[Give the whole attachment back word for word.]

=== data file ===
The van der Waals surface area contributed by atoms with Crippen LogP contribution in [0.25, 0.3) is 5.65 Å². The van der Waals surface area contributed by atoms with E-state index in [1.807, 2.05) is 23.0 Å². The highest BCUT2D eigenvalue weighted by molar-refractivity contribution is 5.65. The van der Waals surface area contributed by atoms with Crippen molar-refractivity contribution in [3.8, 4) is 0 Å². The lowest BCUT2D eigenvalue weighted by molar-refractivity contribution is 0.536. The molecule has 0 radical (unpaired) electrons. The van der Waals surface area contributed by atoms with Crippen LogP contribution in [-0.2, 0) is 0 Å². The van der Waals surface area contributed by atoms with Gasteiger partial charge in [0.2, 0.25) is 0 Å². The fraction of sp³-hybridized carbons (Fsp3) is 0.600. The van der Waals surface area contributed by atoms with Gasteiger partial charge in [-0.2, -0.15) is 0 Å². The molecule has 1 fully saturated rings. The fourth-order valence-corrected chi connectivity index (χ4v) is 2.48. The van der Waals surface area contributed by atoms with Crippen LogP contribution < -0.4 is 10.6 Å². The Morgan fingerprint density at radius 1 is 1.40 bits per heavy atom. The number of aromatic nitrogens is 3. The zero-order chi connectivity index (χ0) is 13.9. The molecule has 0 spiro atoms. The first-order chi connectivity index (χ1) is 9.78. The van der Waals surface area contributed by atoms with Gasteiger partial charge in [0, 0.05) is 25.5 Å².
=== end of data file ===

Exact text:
The van der Waals surface area contributed by atoms with Crippen LogP contribution in [0.25, 0.3) is 5.65 Å². The van der Waals surface area contributed by atoms with E-state index in [1.807, 2.05) is 23.0 Å². The highest BCUT2D eigenvalue weighted by molar-refractivity contribution is 5.65. The van der Waals surface area contributed by atoms with Crippen molar-refractivity contribution in [3.8, 4) is 0 Å². The lowest BCUT2D eigenvalue weighted by molar-refractivity contribution is 0.536. The molecule has 0 radical (unpaired) electrons. The van der Waals surface area contributed by atoms with Crippen LogP contribution in [-0.2, 0) is 0 Å². The van der Waals surface area contributed by atoms with Gasteiger partial charge in [0.2, 0.25) is 0 Å². The fraction of sp³-hybridized carbons (Fsp3) is 0.600. The van der Waals surface area contributed by atoms with Gasteiger partial charge in [-0.2, -0.15) is 0 Å². The molecule has 1 fully saturated rings. The fourth-order valence-corrected chi connectivity index (χ4v) is 2.48. The van der Waals surface area contributed by atoms with Crippen LogP contribution < -0.4 is 10.6 Å². The Morgan fingerprint density at radius 1 is 1.40 bits per heavy atom. The number of aromatic nitrogens is 3. The zero-order chi connectivity index (χ0) is 13.9. The molecule has 0 spiro atoms. The first-order chi connectivity index (χ1) is 9.78. The van der Waals surface area contributed by atoms with Gasteiger partial charge in [0, 0.05) is 25.5 Å².